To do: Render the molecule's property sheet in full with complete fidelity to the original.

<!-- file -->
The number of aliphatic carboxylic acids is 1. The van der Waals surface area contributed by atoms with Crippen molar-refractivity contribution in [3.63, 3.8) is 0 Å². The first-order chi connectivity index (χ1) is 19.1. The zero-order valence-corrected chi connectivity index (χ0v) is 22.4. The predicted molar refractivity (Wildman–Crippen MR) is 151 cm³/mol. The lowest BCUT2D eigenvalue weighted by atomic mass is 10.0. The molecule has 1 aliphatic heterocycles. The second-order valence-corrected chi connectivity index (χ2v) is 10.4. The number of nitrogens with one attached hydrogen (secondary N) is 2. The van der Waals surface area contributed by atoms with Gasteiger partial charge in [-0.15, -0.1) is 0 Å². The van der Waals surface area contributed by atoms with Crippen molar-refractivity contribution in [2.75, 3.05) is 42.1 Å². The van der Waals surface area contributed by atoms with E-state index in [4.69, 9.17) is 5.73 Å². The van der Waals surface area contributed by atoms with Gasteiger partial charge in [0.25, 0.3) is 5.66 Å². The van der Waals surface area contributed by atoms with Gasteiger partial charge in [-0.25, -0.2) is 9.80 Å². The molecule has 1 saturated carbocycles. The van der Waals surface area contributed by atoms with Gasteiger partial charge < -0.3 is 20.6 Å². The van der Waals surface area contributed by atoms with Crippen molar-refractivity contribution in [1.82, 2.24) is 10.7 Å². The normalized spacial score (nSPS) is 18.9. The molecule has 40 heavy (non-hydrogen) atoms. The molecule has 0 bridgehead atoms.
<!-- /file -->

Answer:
The number of aliphatic carboxylic acids is 1. The van der Waals surface area contributed by atoms with Crippen molar-refractivity contribution in [3.63, 3.8) is 0 Å². The first-order chi connectivity index (χ1) is 19.1. The zero-order valence-corrected chi connectivity index (χ0v) is 22.4. The predicted molar refractivity (Wildman–Crippen MR) is 151 cm³/mol. The lowest BCUT2D eigenvalue weighted by atomic mass is 10.0. The molecule has 1 aliphatic heterocycles. The second-order valence-corrected chi connectivity index (χ2v) is 10.4. The number of nitrogens with one attached hydrogen (secondary N) is 2. The van der Waals surface area contributed by atoms with Gasteiger partial charge in [-0.15, -0.1) is 0 Å². The van der Waals surface area contributed by atoms with Crippen molar-refractivity contribution in [2.75, 3.05) is 42.1 Å². The van der Waals surface area contributed by atoms with E-state index in [4.69, 9.17) is 5.73 Å². The van der Waals surface area contributed by atoms with Gasteiger partial charge in [0.25, 0.3) is 5.66 Å². The van der Waals surface area contributed by atoms with Gasteiger partial charge in [-0.25, -0.2) is 9.80 Å². The molecule has 1 saturated carbocycles. The van der Waals surface area contributed by atoms with Gasteiger partial charge < -0.3 is 20.6 Å². The van der Waals surface area contributed by atoms with Crippen molar-refractivity contribution in [1.82, 2.24) is 10.7 Å². The normalized spacial score (nSPS) is 18.9. The molecule has 40 heavy (non-hydrogen) atoms. The molecule has 0 bridgehead atoms.